IN THE Ward 1 section of Washington, parents have a healthy respect for their area's elementary schools. At the junior high level, however, many lose confidence in the local schools, according to Ward 1 school board member Wilma Harvey. The same problem exists throughout most sections of the District of Columbia. Many parents seek out the few public junior high schools with excellent reputations or turn to private and parochial schools. Academic performance also falters at this level, and more than half the city's dropouts leave school in their junior high school years.
The effort to solve these problems is one of the most important challenges facing D.C. School Superintendent Andrew Jenkins and the board of education. The goal is to have a system of effective junior high schools in every part of the city, strong enough to convince more parents that they do not have to pull their children out of the system altogether or send them on long bus rides to public schools across town, schools that are able to inspire more students to excel and complete their education.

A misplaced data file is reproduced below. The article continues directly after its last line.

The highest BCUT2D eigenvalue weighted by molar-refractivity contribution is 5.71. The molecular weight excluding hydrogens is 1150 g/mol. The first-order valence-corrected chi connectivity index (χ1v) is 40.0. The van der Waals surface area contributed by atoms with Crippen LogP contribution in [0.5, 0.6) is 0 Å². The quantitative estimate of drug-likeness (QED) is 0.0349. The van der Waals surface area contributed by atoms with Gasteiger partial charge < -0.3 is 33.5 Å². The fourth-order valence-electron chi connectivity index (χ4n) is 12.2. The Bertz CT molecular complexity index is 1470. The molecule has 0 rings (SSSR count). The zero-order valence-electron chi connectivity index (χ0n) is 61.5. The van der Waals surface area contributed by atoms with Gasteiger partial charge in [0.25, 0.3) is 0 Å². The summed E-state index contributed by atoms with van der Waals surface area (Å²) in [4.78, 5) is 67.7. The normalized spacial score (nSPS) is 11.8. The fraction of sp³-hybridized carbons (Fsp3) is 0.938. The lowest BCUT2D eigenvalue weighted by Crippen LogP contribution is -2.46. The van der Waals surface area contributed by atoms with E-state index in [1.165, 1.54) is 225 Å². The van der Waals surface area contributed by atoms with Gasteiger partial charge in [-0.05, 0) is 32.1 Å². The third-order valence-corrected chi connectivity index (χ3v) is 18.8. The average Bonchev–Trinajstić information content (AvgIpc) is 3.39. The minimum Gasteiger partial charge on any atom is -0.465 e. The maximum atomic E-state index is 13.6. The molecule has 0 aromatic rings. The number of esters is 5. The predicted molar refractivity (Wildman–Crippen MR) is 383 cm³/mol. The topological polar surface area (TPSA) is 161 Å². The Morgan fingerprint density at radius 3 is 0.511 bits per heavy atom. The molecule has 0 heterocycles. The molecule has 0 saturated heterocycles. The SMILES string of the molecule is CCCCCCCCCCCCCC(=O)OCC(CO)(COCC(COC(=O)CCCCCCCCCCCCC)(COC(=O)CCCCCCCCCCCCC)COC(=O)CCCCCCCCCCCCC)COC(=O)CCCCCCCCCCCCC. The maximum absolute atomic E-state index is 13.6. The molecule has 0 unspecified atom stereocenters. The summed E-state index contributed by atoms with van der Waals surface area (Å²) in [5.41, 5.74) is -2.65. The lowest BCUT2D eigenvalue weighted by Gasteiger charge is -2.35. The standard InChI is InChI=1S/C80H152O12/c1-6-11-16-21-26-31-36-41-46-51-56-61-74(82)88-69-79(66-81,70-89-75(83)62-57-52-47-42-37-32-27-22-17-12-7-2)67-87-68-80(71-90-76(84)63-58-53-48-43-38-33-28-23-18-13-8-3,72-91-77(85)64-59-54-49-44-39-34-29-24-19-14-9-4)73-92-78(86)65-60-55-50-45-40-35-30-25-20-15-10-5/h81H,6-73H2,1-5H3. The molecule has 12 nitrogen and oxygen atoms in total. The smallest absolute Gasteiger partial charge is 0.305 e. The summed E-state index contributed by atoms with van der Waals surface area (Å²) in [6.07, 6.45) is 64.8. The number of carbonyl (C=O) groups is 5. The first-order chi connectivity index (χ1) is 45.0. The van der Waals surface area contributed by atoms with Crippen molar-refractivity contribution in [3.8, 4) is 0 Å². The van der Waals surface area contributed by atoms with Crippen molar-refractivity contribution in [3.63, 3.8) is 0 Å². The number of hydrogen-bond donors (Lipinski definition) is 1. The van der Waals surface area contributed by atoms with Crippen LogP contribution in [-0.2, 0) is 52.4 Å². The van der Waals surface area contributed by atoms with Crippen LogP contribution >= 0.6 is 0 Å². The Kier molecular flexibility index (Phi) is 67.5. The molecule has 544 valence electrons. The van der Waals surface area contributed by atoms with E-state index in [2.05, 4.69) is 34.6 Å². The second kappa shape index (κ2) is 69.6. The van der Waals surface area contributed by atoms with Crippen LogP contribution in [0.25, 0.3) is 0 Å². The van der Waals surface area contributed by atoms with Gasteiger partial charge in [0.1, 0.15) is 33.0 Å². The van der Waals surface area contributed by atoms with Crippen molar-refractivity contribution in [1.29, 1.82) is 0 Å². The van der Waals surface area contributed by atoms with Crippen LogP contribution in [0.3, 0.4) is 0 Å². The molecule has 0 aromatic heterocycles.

Now the school system is banking on a program called "schools of distinction" in all eight wards of the city. It certainly sounds as though the concept could work, so long as certain large "ifs" are carefully addressed. It can work if the effort does not bog down in bureaucratic delays and if administrators are not so thinly stretched on other initiatives that they are unable to devote sufficient time to monitoring progress.
In Ward 7, the special school will be Sousa Junior High. Earnest Devoe, assistant superintendent for the division of junior high schools, says that Sousa's new focus will add advanced academic courses in math and science, buttressed by extra funding for new labs, computers and other equipment. The plan also involves academic clubs for students and exposure to career fields in aviation and meteorology. More foreign language courses will also be offered.
Academic performance in the city's elementary schools, while not setting any new national standards, has been adequate over the years. For some time, the real challenge could be found in the city's secondary schools. Junior highs such as Jefferson and Deal have always performed at an admirable level, but most of the 26 other schools with seventh- through ninth-grade classes have had real troubles. If the school system is able to raise standards in at least one such school in every ward, it will have taken a crucial first step.